It's terrible without phone

Tomorrow I have to go to the airport and then to Mumbai. Without my phone and without internet, without Google Maps and stuff, this would have been very tedious to continue the journey relaxed. 

Day 4 - Moving on to Mumbai

With my phone and Indian SIM card back in my possession, I boarded a short flight to Mumbai, the metropolis on the western coast of India. A short 2-hour flight and I'm there.

Upon landing, I opted for an affordable Uber ride to my hotel in Navi Mumbai, a more pleasant neighborhood. The journey took only over an hour due to the lack of traffic. But with Indian Uber prices (for about $7), I had no problem being a hotel in a different, better part of the city.

Hiking on Kharghar Hills

I embarked on a hike to the Kharghar Hills View Point, located in the southern part of Navi Mumbai. The trek, spanning approximately 5 kilometers, was steep but rewarding. The scorching heat made it even more demanding, but as I ascended, the mesmerizing views of the city and surrounding landscapes made every step worthwhile.

At the peak, I was greeted by the viewpoint of the Kharghar Hills, providing a respite from the noise from the city below. However, I couldn't shake off a sense of caution, as I learned that the area was also home to wild animals like leopards and venomous snakes.

Despite this knowledge, the opportunity to witness the natural beauty of Mumbai from such heights was too enticing to pass up.

As I descended from the viewpoint, I realized there were no Tuktuks available for a ride back to the city. Uber, on the other hand, was not a feasible option due to the steep terrain and excessive fuel consumption. Thus, I had no choice but to walk all the way down to the nearest street where I could find transportation back to my hotel.

The descent was boring, but it allowed me to further explore and appreciate the surrounding neighborhoods of Navi Mumbai.

Day 5 - Mumbai is much nicer than Delhi

I Ubered towards the heart of Mumbai, into the city center. However, finding a willing driver to travel the long distance proved to be a bit challenging. Eventually, I finally reached Mumbai City, and you know what? It was cleaner than I thought. 

Mumbai City exceeded my expectations, as I had anticipated a dirtier environment compared to Delhi or Bangladesh. However, I was pleasantly surprised to find the streets relatively clean and well-maintained, showcasing a contrast to the image I had previously held.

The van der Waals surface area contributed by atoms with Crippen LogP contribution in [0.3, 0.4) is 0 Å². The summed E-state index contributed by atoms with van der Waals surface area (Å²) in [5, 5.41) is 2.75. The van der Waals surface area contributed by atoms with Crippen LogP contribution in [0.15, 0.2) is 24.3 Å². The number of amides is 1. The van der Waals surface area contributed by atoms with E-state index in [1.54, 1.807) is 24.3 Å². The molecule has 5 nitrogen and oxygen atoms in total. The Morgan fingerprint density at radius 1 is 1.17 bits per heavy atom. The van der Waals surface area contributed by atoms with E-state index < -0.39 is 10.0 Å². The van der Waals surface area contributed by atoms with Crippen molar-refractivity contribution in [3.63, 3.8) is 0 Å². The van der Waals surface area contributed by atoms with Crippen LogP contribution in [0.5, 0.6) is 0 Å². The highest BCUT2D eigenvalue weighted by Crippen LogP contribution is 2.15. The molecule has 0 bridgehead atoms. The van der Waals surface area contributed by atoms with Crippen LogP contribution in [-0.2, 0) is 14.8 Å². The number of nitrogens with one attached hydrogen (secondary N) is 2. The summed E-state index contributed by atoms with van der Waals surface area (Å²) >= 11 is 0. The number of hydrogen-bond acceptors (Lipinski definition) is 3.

The impressive architecture that adorned the city's skyline is not what I expected in India.

I checked out the fancy building and areas called "Chhatrapati Shivaji Maharaj Vastu Sangrahalaya". Try saying that five times fast!

Mumbai Gate was crowded, as usual I guess. I was met with a sea of people bustling around the monument, signifying its significance as a popular gathering place for both locals and tourists alike.

Nice to look around the historic landmark. At least not too long, as it's too hot.

The Mumbai Taj Mahal was a site I was eager to visit. To my surprise, the Mumbai Taj Mahal was not a historical monument but rather a luxurious hotel. Nevertheless, its grandeur and opulence did justice to its namesake, showcasing an architectural marvel in the heart of Mumbai.

Explored the area surrounding the Mumbai Taj Mahal. It's a hotel, a hotel! But it's fancy, I'll give them that.

The Mumbai Railway Station, now that's something, like really something. I couldn't help but admire the Mumbai Railway Station, an iconic landmark known for its stunning architecture. The hustle and bustle of commuters further added to the charm.

For the final stop of the day, I ventured to Girgaon Chowpatty Beach, known for its views of the Arabian Sea.

To my surprise, the beach was relatively clean. At least it seemed like that but didn't want to have a closer look. 

The drive back to Navi Mumbai was smooth. I guess I was lucky having departed Mumbai downtown before the end of working hours.

Day 6 - Time to leave. Will I visit again?

On the final day of my trip, I decided to take it easy and enjoy a day of relaxation. Time to relax. Mall lounging, hotel pool, and coffee. Savoring the last moments of my Indian journey. From the chaotic streets of Delhi to the stunning architecture of Mumbai, I had enough of these areas for the moment. 

But would I go back to India? Maybe yes, probably not, but it definitely is no priority at all!

Around midnight I boarded my flight back home.